GrungeCake      MAGAZINE      BUZZ BLOG      FROM THE EDITOR      MASTHEAD



Beer And A Shot: Soft "A" vs. Hard "R"
By Gavin DeCantillon 19 February 2013 | Photography: Jo


The first time I ever cursed at anyone, I was 7 years old. I had to have been because I was in first grade. My father had taken me to a park one Saturday afternoon in Kirkwood near where we were renting a house. Kirkwood, like many parts of Atlanta, was predominantly Black. The park that my father had taken me to was, in turn, filled with nothing but Black faces. I promptly told my father that I didn't want to go play anymore. He was perplexed by this since I had been asking to go all morning.

When he asked why, I said "Because I didn't want to play with those mongrels." My father was horrified by this. Astounded, he asked why I would say such a thing. I told him it was because (and, I remember this vividly because I lied right to his face) I had been called one by some Black kids who were picking on me at school. Mind you, I got picked on alot. And, the kids in this particular instance of bullying had been Black. But, they hadn't called me a "mongrel." I just knew that in the books I had read, that mongrels were loathsome creatures. My father, wiping my tears away from my eyes, told me that I should never call anyone a cruel name, even if responding to the cruel words of another. He hugged me. We got out of the car. And, I went off and played with the kids who I had just called dogs of no definable breed. Children are resilient, in that way.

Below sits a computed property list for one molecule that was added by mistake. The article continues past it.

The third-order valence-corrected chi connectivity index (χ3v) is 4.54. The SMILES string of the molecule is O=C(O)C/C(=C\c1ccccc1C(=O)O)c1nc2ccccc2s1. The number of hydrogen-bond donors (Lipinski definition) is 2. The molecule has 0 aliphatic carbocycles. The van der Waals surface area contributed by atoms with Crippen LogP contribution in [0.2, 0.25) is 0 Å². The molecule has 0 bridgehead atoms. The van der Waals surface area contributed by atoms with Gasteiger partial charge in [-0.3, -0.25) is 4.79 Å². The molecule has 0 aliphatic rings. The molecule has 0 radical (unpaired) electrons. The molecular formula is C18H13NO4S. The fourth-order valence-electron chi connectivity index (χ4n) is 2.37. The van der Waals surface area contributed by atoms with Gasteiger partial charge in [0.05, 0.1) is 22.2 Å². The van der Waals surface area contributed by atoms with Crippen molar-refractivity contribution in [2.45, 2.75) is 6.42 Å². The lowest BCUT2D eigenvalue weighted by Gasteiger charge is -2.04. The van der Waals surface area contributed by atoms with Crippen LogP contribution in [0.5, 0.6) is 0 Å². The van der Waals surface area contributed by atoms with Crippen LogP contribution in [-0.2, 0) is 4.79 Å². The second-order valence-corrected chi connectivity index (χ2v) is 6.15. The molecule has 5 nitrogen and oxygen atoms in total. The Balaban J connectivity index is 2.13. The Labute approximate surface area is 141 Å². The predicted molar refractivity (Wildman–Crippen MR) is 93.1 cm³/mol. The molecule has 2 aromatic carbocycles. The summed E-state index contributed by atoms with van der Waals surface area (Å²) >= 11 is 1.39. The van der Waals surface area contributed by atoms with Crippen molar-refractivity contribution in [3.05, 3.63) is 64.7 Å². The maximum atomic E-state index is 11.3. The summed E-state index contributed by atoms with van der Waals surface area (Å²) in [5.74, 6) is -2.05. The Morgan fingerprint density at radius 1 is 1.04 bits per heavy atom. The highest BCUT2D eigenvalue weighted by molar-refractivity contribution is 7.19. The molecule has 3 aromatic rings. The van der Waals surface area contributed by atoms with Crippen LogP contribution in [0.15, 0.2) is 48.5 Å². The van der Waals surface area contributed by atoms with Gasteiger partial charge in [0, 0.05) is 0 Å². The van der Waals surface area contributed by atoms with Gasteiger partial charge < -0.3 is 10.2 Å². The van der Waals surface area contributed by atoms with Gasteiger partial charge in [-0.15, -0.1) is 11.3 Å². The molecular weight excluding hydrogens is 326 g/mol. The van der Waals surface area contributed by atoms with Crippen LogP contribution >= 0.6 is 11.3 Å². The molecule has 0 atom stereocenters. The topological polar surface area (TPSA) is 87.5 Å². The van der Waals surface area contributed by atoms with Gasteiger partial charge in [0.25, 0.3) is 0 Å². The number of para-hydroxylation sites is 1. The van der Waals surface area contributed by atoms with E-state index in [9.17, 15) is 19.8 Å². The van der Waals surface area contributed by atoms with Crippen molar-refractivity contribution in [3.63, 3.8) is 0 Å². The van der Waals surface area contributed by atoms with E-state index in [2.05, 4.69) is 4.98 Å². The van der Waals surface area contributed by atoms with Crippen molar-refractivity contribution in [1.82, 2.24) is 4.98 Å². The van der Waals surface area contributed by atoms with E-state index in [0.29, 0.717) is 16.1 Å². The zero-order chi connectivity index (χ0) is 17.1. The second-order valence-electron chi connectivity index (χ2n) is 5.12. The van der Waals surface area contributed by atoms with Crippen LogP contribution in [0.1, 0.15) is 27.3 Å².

The first time I ever called anyone a nigger, I was in 7th grade. In sixth grade, I transferred to a Magnet School. One of the first magnet programs in Dekalb county. What started as a well intentioned attempt to nurture smart kids turned into a way to attract White kids to predominantly Black schools under the guise of specialized education programs. It was the opposite of the M to M, minority to majority, program which shuttled Black kids to predominantly White schools. This was the county’s way of reversing years of segregation and the financial hole that had been left by the White flight in the 80s. We all got up extra early to take two buses to school. One to the parking lots behind Dekalb College and another to the East Side of town. Your basic bureaucratic bullshit.